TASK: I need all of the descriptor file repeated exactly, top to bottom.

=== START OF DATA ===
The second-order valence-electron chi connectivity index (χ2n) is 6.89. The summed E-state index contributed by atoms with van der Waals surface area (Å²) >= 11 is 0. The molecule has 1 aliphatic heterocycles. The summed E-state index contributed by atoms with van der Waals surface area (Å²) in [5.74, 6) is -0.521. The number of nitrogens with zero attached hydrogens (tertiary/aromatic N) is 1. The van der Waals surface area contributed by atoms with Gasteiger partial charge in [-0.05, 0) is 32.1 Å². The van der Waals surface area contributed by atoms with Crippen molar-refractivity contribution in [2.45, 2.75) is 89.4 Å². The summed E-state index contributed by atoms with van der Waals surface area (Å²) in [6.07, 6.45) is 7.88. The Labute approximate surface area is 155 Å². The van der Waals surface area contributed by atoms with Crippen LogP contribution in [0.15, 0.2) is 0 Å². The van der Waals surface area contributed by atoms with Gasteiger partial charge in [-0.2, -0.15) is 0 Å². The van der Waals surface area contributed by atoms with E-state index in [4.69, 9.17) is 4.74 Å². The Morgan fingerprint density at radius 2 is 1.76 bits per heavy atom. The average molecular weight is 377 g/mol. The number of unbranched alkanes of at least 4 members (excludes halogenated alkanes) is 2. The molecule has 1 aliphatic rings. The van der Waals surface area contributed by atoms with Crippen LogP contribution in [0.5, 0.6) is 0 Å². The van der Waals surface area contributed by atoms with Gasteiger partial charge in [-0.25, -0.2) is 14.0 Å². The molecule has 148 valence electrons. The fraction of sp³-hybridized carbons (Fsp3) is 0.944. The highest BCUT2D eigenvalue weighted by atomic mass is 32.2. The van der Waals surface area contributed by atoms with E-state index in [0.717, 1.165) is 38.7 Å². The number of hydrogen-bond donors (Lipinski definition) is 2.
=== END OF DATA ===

The second-order valence-electron chi connectivity index (χ2n) is 6.89. The summed E-state index contributed by atoms with van der Waals surface area (Å²) >= 11 is 0. The molecule has 1 aliphatic heterocycles. The summed E-state index contributed by atoms with van der Waals surface area (Å²) in [5.74, 6) is -0.521. The number of nitrogens with zero attached hydrogens (tertiary/aromatic N) is 1. The van der Waals surface area contributed by atoms with Gasteiger partial charge in [-0.05, 0) is 32.1 Å². The van der Waals surface area contributed by atoms with Crippen molar-refractivity contribution in [2.45, 2.75) is 89.4 Å². The summed E-state index contributed by atoms with van der Waals surface area (Å²) in [6.07, 6.45) is 7.88. The Labute approximate surface area is 155 Å². The van der Waals surface area contributed by atoms with Crippen LogP contribution in [0.15, 0.2) is 0 Å². The van der Waals surface area contributed by atoms with Gasteiger partial charge in [-0.2, -0.15) is 0 Å². The van der Waals surface area contributed by atoms with E-state index in [4.69, 9.17) is 4.74 Å². The Morgan fingerprint density at radius 2 is 1.76 bits per heavy atom. The average molecular weight is 377 g/mol. The number of unbranched alkanes of at least 4 members (excludes halogenated alkanes) is 2. The molecule has 1 aliphatic rings. The van der Waals surface area contributed by atoms with Crippen LogP contribution in [0.5, 0.6) is 0 Å². The van der Waals surface area contributed by atoms with Gasteiger partial charge in [-0.25, -0.2) is 14.0 Å². The molecule has 148 valence electrons. The fraction of sp³-hybridized carbons (Fsp3) is 0.944. The highest BCUT2D eigenvalue weighted by atomic mass is 32.2. The van der Waals surface area contributed by atoms with E-state index in [0.717, 1.165) is 38.7 Å². The number of hydrogen-bond donors (Lipinski definition) is 2.